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Jewish Physicians – Discrimination, Stigmatisation, Expulsion

 

Dismissals from state service under the “Law on the Restoration of the Professional Civil Service” of 7 April 1933, the withdrawal of health insurance accreditation through the ordinance of 22 April 1933, and the complication of conducting private practice were all followed by the announcement of the Fourth Decree to the Reich Citizenship Law on 25 July 1938. This decree promulgated the “License revocation of Jewish physicians” on 30 September 1938, which meant that Jewish physicians could no longer practice medicine in Germany. This procedure was completed on 30 September 1938, ending with the revocation of their licenses. The sign, “Only Jewish patients will be treated here as of 1 October 1938!” documents this last point. It comes from the Jewish Hospital in Berlin, which apparently was visited by Berlin’s entire population and enjoyed high regard.

 

A visual representation of eugenics and race studies, Alfred Vogel 1938

Sign for the medical practice of Dr. med. Israel Ernst Jacobsohn (bpk / Abraham Pisarek)

In July 1938, among Berlin’s 6,944 physicians, of which there were still 1,561 Jewish physicians (22.4%), there were 816 active Jewish statutory health physicians (27.4%). After the revocation of their medical licenses, only a small number of trained (specialist) physicians were granted permission, revocable at any time, by the Reich Minister of the Interior to “treat the ill.” They were authorised to treat only Jews and their own family members. It is estimated that after 1938 there were only 700 such “persons authorised to treat the ill” in the entire German Reich. Among them were the radiologist Dr. Karola Reitlinger, who was born in 1891 and managed to emigrate from Munich in 1939, and the internist and radiologist Dr. Emil Hirsch, who was born in 1875 and died in Willich-Anrath prison in 1943.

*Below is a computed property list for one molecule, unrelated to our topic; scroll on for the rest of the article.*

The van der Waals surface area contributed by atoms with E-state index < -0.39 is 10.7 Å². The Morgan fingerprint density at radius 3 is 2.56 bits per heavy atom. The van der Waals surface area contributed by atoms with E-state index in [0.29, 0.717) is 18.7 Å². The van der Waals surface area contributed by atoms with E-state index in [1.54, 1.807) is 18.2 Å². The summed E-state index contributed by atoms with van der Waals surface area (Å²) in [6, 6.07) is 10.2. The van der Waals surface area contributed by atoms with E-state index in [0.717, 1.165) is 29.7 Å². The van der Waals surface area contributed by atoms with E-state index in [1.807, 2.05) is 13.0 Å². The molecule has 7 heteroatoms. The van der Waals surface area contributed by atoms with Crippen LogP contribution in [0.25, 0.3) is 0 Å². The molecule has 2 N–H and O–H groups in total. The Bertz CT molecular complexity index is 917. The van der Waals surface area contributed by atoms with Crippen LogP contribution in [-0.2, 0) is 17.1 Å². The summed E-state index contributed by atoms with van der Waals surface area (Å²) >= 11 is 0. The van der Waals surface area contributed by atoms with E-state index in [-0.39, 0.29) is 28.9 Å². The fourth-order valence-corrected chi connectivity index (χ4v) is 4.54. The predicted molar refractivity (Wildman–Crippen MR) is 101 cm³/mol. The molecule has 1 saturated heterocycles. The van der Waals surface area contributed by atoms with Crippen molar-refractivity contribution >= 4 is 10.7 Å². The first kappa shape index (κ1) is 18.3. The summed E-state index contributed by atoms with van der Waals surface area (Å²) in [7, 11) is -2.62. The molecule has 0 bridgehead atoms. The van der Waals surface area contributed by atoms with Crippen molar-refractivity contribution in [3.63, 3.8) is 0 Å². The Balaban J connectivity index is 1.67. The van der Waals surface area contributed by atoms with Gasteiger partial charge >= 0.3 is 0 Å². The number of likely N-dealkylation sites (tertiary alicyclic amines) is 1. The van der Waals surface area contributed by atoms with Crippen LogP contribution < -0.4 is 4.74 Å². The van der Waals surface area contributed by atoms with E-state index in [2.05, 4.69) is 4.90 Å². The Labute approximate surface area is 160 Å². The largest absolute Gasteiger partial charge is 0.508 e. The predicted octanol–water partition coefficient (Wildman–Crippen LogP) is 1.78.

The Reich Physicians’ Leader commented as follows on the results of the expulsion of Jewish physicians: “We can be proud that, as of 1 October 1938, the elimination of Jews from the medical profession is now one-hundred-percent complete. (...) German national comrades shall only be treated in future by German physicians.”

 

Of the over 50,000 registered physicians throughout the Reich in 1933, about 11.6% were not “of German blood.” In Berlin, where the Association of Statutory Health Physicians (KVD) also imagined a “foreign infiltration of the medical profession” and the “Jewification of medicine”, the proportions were quite different: almost 60% of Berlin’s statutory health physicians were stigmatised as ‘Jews’ in 1933. The high proportion of Jewish (statutory health) physicians can be attributed to several reasons. We must point out that Berlin, as the Reich Capital City, was especially attractive as the headquarters for all (specialised) physicians due to its population density, as was the case for other metropolises as well.

 

Deportation of Jewish men after the Reich-wide “Night of Broken Glass” pogrom of 10 November 1938 (bpk / Bavarian State Library, Heinrich Hoffmann archive)

“Only Jewish patients will be treated here as of 1 October 1938!”, Elkin, Rivka: “The Jewish Hospital must be preserved!” The Jewish Hospital in Berlin between 1938 and 1945. Edited by the “Freunde des Jüdischen Krankenhauses Berlin e.V.“ Association, Berlin 1993, p. 23

 

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